I graduated from high school and applied for community college, where I was accepted. But when I arrived, I was shocked to realize that I didn’t have the practical knowledge needed to succeed in college or in the world. I signed up to take part in Model United Nations, an advanced course simulating the chambers of the UN, but as soon as I arrived it was obvious that I was lagging behind my well-to-do and well-educated compatriots. The class was tasked with writing policies to solve specific problems, and I struggled to imagine viable solutions. I couldn’t put Saudi Arabia, Nigeria or Pakistan on a map. I quickly realized that I would not only have to learn the college courses, but that I would have to learn everything I had missed in order to catch up with my more privileged peers and compete with them on an equal footing.

I knew it was time to venture out into the world and start my journey of self-education, but globetrotting is an expensive hobby. During the Model United Nations course, I made a friend who told me about becoming an au pair. I thought I could start traveling the world profitably if I had such a job, so I contacted a host family in Lidingö, Stockholm, did the interviews and booked a flight.

The first thing I noticed when I arrived was that the family was the complete opposite of mine. Both children attended a well-funded state school and the parents – while both holding prestigious positions running their Stockholm law firm – still found enough time to spend with them. The children were bright, athletic and ambitious. What they lacked, however, was cultural competence.

One chilly evening, I attempted to connect with the kids around the dinner table by asking them questions about their musical tastes. “What kind of music do you like?” I asked the girl. She finished chewing her fruit and yogurt and said, “Hmm…well, I like Post Malone….” Then she looked at her mother before refuting her statement: “I actually don’t like Post Malone because Post Malone smokes weed, and that makes him a bad person.”

The mother did not correct the daughter’s assumption; in fact, she seemed satisfied with his answer. Many Swedes value cultural and ethnic homogeneity, and drugs like marijuana are taboo. Although their public schools do a great job teaching them practical skills, they fail to help them question their own assumptions. Nobody seems to ask them questions they really should, questions like: what is cultural piety, and how does it affect marginalized groups? Does drug use make you a bad or lazy person? Why do people use drugs? And what’s wrong with being “lazy” in the first place?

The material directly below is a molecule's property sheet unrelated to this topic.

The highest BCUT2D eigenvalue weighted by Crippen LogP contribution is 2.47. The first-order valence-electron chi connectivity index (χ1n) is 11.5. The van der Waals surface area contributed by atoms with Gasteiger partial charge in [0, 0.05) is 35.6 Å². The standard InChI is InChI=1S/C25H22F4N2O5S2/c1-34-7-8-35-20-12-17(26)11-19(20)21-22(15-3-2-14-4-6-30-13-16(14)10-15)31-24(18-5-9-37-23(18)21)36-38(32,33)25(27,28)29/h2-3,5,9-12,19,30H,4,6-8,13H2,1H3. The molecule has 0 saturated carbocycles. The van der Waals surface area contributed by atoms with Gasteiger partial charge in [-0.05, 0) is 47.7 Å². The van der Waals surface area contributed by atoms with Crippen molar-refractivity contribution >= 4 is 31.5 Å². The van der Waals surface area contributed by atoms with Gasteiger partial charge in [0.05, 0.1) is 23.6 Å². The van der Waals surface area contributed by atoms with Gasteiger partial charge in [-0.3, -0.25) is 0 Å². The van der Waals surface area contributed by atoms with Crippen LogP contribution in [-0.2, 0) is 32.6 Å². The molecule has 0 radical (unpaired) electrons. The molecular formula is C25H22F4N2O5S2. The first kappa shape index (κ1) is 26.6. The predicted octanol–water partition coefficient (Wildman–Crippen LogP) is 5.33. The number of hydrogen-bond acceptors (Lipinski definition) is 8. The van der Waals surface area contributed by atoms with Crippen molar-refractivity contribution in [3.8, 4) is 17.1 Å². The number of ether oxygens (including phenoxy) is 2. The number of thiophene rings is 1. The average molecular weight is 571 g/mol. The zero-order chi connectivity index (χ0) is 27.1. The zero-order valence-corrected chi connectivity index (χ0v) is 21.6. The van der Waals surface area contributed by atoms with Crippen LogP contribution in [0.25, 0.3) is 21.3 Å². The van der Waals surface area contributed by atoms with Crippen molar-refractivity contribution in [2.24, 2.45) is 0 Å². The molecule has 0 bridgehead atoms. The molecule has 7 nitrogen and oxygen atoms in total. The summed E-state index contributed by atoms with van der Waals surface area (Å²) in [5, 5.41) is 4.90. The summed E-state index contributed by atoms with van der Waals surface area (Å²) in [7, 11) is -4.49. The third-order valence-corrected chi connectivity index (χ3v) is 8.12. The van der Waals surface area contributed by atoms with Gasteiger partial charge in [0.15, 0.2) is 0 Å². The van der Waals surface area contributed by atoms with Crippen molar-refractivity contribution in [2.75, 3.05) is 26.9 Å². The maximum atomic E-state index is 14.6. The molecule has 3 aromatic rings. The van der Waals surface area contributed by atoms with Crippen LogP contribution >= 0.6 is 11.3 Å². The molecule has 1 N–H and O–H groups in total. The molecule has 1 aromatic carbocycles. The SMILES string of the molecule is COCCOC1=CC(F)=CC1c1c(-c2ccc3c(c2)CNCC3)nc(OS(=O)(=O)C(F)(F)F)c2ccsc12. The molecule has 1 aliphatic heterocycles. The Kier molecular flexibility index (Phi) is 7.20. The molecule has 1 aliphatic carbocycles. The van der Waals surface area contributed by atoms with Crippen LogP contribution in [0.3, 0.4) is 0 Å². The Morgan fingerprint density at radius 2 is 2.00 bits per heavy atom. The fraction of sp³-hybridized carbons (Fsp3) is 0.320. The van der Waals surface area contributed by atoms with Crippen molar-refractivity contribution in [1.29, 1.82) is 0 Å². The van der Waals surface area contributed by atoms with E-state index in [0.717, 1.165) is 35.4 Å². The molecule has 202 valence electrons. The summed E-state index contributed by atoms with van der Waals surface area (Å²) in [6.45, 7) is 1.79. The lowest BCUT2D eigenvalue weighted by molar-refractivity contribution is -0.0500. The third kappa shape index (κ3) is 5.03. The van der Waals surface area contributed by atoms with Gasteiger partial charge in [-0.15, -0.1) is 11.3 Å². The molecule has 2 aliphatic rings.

Despite the flaws of my school in Poughkeepsie, its students understood these concepts well. I realized when I was told about the district line preventing me from going to school in Arlington that these lines were designed to segregate populations in order to preserve the “cultural and economic fabric” of the areas richer. No one taught me this directly, but my experience was a valuable education about my position in the world.

Racism in Sweden, and more broadly in Europe, is the same as racism in the United States, but it manifests itself differently. People are often profiled based on the color of their skin; However, how people treat you ultimately depends on your social status and level of education. Europeans like to say that their continent is “not as racist” as the United States, but I’m not so sure. For example, being resolutely “anti-marijuana” is a very racialized prejudice, and while the daughter may not understand it, the mother surely does. Whether intentional or not, the girl will grow up with a latent fondness for “weed smokers”, which will inevitably lead to more social stratification.

During my two months in Lidingö, I can confidently say that I learned more about the world and about myself than in 18 years of American public school. Despite the cultural flaws I found, I prefer European society because of the emphasis on social programs and infrastructure. I found it easier to live a decent life, eat well, and meet people from all over the world while in Europe. Although the country I was in – and the continent – ​​clearly suffered from similar problems to those in the United States, many of these problems were mitigated by a strong social safety net and infrastructure that made sense.

Also, if I have children, I would be confident to integrate them into the public school system in a place like Sweden. While there is also corruption and neglect in European school systems, just as there can be in America, the mechanisms to address it are infinitely more effective than in the United States. That’s why I see my future outside the country where I was born.